As the world becomes smaller and our populations more multicultural (Yes I am a “Lefty” Mr Burley)… so communication in our emergency departments becomes even more crucial.
Last week whilst working in the UK, I was involved in the care of a young refugee from Eastern Europe who had not a word of English at her disposal. I’m sure everyone has had a consultation where very little in the way of effective communication has taken place – you try charades, signing, talking loudly and clearly in English and smiles…. But in the end, all that time you put in to learning history taking skills at university – useless.
Now, in the ED we are used to a lack of information…. (Indeed I think if I have more than 70% of information on which to base a decision I fall into a apoplexy of indecision)…and that is OK; if you know that’s all you’ve got. But it becomes incredibly frustrating when you want to do the best you can for a vulnerable patient and you know your missing vital information because you just can’t get the message through a language barrier.
Back to the patient…There are not many people who can effectively communicate in Baltic state languages in our department so I attempted (for the first time) using “Language Line”. For those that don’t know – this is a telephone service that allows you to contact a translator for any language in the world (except perhaps some dialects in the North-east of the UK!). Once you have you have your translator you then spend an incredibly long time passing the phone between yourself and the patient whilst the person on the other end translates ever more personal information (all in complete confidence – so we are told – and with patient consent).
This is great, a revolution. Instant understanding. Verbatim translation…..Except… those moments when – and you’ve no doubt know it – the patient and translator have an incredibly long conversation and perhaps share a laugh…… and you get a classic one word translation in response.
You wonder… What were they talking about? Were they laughing at me? Have I got some food left around my mouth? And you start to get a bit uncomfortable….
Probably more important you think – have I missed something?
So, the translator and the patient have a rapport, they share a laugh (perhaps at my expense) but you get a history to write down and everyone’s happy…. Except the real history is often hidden in the nuance of communication – the way something is said, the unspoken words, the carefully selected words, the language.
And we do miss vital information….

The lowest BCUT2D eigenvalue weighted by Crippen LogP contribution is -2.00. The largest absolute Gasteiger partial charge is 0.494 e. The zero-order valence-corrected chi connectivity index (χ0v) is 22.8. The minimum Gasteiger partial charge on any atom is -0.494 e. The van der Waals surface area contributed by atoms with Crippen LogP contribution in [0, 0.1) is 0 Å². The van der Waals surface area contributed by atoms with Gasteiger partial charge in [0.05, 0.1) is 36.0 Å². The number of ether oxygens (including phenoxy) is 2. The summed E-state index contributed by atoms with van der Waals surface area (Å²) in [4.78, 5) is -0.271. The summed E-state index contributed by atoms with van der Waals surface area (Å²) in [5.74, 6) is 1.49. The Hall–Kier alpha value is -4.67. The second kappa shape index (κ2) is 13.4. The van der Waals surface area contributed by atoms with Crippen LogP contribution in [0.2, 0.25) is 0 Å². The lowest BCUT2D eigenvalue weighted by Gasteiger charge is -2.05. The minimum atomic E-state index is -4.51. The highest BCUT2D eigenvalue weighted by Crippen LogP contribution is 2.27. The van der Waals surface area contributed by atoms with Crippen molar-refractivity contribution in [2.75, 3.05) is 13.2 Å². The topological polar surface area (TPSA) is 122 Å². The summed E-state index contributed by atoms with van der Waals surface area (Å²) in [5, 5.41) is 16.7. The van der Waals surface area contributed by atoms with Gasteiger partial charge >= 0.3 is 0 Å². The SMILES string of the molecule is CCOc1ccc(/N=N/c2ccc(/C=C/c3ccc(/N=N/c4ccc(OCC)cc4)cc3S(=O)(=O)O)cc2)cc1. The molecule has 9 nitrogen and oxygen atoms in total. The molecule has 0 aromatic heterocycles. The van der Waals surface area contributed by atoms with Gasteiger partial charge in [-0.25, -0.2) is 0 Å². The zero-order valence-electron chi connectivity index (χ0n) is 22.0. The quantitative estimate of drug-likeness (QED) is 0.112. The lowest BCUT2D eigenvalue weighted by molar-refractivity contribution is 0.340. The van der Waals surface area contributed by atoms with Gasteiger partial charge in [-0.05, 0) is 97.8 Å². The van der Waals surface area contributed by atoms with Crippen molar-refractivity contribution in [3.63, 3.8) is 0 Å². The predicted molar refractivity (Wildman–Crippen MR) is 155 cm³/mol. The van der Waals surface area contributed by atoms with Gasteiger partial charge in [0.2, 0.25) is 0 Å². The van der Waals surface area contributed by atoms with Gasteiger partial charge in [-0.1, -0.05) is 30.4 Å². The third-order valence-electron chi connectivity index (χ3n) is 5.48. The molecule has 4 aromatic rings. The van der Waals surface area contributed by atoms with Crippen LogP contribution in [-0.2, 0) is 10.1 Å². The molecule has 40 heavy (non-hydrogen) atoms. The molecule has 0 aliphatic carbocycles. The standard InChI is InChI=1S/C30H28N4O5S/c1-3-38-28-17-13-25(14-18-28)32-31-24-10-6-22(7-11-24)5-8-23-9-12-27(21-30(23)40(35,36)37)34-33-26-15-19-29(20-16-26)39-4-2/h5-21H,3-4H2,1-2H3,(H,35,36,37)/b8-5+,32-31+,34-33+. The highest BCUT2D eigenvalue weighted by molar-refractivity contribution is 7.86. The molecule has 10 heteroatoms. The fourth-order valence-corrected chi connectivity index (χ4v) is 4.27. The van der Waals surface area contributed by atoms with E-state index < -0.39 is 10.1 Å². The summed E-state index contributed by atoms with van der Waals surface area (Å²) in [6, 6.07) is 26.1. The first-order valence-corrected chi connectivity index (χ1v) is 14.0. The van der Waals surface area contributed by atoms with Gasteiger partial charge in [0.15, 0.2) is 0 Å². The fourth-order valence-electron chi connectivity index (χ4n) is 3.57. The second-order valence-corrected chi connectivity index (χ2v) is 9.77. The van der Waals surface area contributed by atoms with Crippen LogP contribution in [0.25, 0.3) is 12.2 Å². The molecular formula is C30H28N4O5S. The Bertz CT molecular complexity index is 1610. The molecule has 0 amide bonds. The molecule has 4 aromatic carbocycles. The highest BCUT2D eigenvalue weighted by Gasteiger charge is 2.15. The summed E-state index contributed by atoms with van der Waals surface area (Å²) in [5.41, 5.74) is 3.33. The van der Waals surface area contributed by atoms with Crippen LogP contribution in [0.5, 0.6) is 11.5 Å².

A very interesting paper from South Africa by Penn et al. has attempted to characterise the information we miss in translation. But, hold onto your hats it’s Qualitative Research.
From the outset I will say that its not specific to the ED, but the findings are interesting and can be related to translation of all sorts.
What the authors did was record healthcare interviews performed “pas de trois” (their French term not mine), i.e. doctor-patient-translator. Using the interview transcripts they have then decided selected what they term “asides” – times when the translator and patient communicated between themselves and not involved the doctor. They have then taken these asides and classified them as “big talk” (topics like patient beliefs about illness, relationship issues, disclosure issues) or “small talk” (topics such as transport, weather, clarification requests).
Asides were rarely translated for the doctor (even when directly asked)…. And here’s the thing – these nuanced conversation pieces were judged to contained vital health related cues that were never triggered by the doctor in the rest of the consultation. For example, in one consultation a patient discloses information regarding who has knowledge of her HIV status – and the fact that a partner might not know, which was never relayed to the doctor.
These were issues that gave insight into the patient’s true agenda but weren’t brought out in direct conversation only these non-interpreted “asides”. The treating doctor was left none-the-wiser. Being qualitative there are no hard outcome measures – just developing of these themes…however, this is all interesting stuff because it gives us 2 useful insights:
- That we must beware of the translated consultation – we are missing the point!!
- History taking (even in your mother tongue) is more than just about asking textbook questions – patients are constantly giving us social cues and clinically important information from each and every aside…. We had better be listen carefully.
So next time you’re in a translated consultation and the patient and translator laugh at you… They probably are laughing at you… But be sure to ask why…